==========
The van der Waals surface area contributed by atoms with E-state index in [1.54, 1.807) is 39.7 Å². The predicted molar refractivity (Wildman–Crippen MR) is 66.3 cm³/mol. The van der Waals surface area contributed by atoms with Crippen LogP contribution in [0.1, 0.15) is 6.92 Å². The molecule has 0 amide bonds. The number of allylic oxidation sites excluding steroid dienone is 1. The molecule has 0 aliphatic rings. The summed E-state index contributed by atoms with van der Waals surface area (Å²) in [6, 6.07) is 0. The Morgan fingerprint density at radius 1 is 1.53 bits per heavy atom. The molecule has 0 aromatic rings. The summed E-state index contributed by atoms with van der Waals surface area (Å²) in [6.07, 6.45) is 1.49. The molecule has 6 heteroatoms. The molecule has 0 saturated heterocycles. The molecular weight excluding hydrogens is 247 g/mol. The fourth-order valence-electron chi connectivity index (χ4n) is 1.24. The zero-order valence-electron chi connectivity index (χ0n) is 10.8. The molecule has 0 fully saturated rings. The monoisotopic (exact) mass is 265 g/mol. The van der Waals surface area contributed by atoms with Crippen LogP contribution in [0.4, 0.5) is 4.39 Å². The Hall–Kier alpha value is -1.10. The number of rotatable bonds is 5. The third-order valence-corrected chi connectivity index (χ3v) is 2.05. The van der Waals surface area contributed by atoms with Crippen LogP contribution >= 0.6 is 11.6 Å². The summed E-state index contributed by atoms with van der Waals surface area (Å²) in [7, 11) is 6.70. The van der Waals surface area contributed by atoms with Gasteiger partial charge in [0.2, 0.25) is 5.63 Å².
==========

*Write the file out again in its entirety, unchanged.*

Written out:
The van der Waals surface area contributed by atoms with E-state index in [1.54, 1.807) is 39.7 Å². The predicted molar refractivity (Wildman–Crippen MR) is 66.3 cm³/mol. The van der Waals surface area contributed by atoms with Crippen LogP contribution in [0.1, 0.15) is 6.92 Å². The molecule has 0 amide bonds. The number of allylic oxidation sites excluding steroid dienone is 1. The molecule has 0 aliphatic rings. The summed E-state index contributed by atoms with van der Waals surface area (Å²) in [6, 6.07) is 0. The Morgan fingerprint density at radius 1 is 1.53 bits per heavy atom. The molecule has 0 aromatic rings. The summed E-state index contributed by atoms with van der Waals surface area (Å²) in [6.07, 6.45) is 1.49. The molecule has 6 heteroatoms. The molecule has 0 saturated heterocycles. The molecular weight excluding hydrogens is 247 g/mol. The fourth-order valence-electron chi connectivity index (χ4n) is 1.24. The zero-order valence-electron chi connectivity index (χ0n) is 10.8. The molecule has 0 fully saturated rings. The monoisotopic (exact) mass is 265 g/mol. The van der Waals surface area contributed by atoms with Crippen LogP contribution in [0.4, 0.5) is 4.39 Å². The Hall–Kier alpha value is -1.10. The number of rotatable bonds is 5. The third-order valence-corrected chi connectivity index (χ3v) is 2.05. The van der Waals surface area contributed by atoms with Crippen LogP contribution >= 0.6 is 11.6 Å². The summed E-state index contributed by atoms with van der Waals surface area (Å²) in [7, 11) is 6.70. The van der Waals surface area contributed by atoms with Gasteiger partial charge in [0.2, 0.25) is 5.63 Å².